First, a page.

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Old 06-29-2012, 02:41 AM   #1
cpirius
 
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I recently brewed the Black Forest Stout recipe from Brewing Classic Styles. Lots of great stuff in that book, so I'm not blaming the recipe. A few weeks after kegging and carbonating though it started tasting very roasty, like there was to much dark roasted malt in it. The recipe calls for 0.75 pounds of black roasted barley. The weird thing is that back a few days after I first kegged it the roasted flavor was much lower. I actually bottled a few bottles off the keg a few days after kegging it, and just compared those bottles with the keg as it is now. The keg is much much more roasty flavored. The bottles are much more like how I expected it to taste. I'm not sure why this happened, any ideas?

It's distractingly roasty and is really ruining the beer

 
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Old 06-29-2012, 02:51 AM   #2
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I have no idea why the bottles would be different from your keg, but I've had similar problems with too much roast flavor in my stouts before. This 4th of July I'm going to brew a stout with all of the dark grains being steeped in cold water for 24 hours instead of being put in the mash. I hear this cuts down on the harsh flavors that can come out of dark grains while still maintaining the proper color and flavor profile...

 
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Old 06-29-2012, 02:52 AM   #3
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Quote:
Originally Posted by Stauffbier View Post
I have no idea why the bottles would be different from your keg, but I've had similar problems with too much roast flavor in my stouts before. This 4th of July I'm going to brew a stout with all of the dark grains being steeped in cold water for 24 hours instead of being put in the mash. I hear this cuts down on the harsh flavors that can come out of dark grains while still maintaining the proper color and flavor profile...
That's a really interesting idea, like cold brewing coffee. I may have to try that sometime. Thanks

 
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Old 06-29-2012, 02:59 AM   #4
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Quote:
Originally Posted by cpirius View Post
That's a really interesting idea, like cold brewing coffee. I may have to try that sometime. Thanks
Exactly! I thought the same thing the first time I was told about it. I've heard that you can use the liquid from the steep to sparge with, or you can add it to the boil.

I also did another experiment last week for the same reason. I added the dark grains to the mash during the last 10 minutes instead of the entire 60 minutes. The jury is still out on that one since it's still fermenting, but the color was right. The taste of the wort was also very good..

 
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Old 06-29-2012, 06:01 AM   #5
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Quote:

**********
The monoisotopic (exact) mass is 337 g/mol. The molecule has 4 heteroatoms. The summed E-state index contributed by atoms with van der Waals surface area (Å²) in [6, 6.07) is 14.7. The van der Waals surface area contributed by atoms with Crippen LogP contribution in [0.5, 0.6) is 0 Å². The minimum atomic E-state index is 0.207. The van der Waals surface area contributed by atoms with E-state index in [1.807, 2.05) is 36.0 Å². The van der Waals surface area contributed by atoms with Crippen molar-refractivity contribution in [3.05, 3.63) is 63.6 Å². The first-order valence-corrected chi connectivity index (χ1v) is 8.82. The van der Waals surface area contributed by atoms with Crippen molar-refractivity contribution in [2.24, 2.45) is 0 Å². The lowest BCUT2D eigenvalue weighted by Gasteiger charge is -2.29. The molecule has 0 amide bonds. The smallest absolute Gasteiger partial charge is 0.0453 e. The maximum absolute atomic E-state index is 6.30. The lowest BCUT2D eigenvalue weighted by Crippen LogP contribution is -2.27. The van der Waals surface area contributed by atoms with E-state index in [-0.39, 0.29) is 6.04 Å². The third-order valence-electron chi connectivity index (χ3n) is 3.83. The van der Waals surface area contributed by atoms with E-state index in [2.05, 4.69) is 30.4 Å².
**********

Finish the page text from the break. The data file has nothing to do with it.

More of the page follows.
Originally Posted by Stauffbier View Post
I also did another experiment last week for the same reason. I added the dark grains to the mash during the last 10 minutes instead of the entire 60 minutes. The jury is still out on that one since it's still fermenting, but the color was right. The taste of the wort was also very good..
I do a similar process for all my Black German beers with dehusked/debittered grains.

German black Weizenbier
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Old 06-29-2012, 01:49 PM   #6
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That's a beautiful beer and a beautiful brewery you have Claudius!

 
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Old 06-30-2012, 11:22 PM   #7
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ClaudiusB, that cant be your personal brewery, right? That setup is amazing! Looks like a nanobrewery.
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Old 06-30-2012, 11:53 PM   #8
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Originally Posted by forstmeister View Post
ClaudiusB, that cant be your personal brewery, right? That setup is amazing! Looks like a nanobrewery.
Personal brewery since 1995

Cheers,
ClaudiusB

 
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Old 07-01-2012, 12:28 AM   #9
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Quote:
Originally Posted by ClaudiusB

Personal brewery since 1995

Cheers,
ClaudiusB
It makes my second hand igloo cooler and hand me down aluminum pot look like crap!
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Old 07-01-2012, 12:58 AM   #10
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Nice rig, Claudius!

Cold steeping knocks out roasty flavors, mostly just adds color.

Vorlauf/late mash adding keeps tannins out.

Done both and are very effective at their respective tasks.

Why the flavor amped up is weird.

Did you try it at serving temp?

This is Saranac's Black Forest, correct? If so, I remember it being pretty roasty. But their brewery has gone through some changes over the past few years so it could just be from variation.

 
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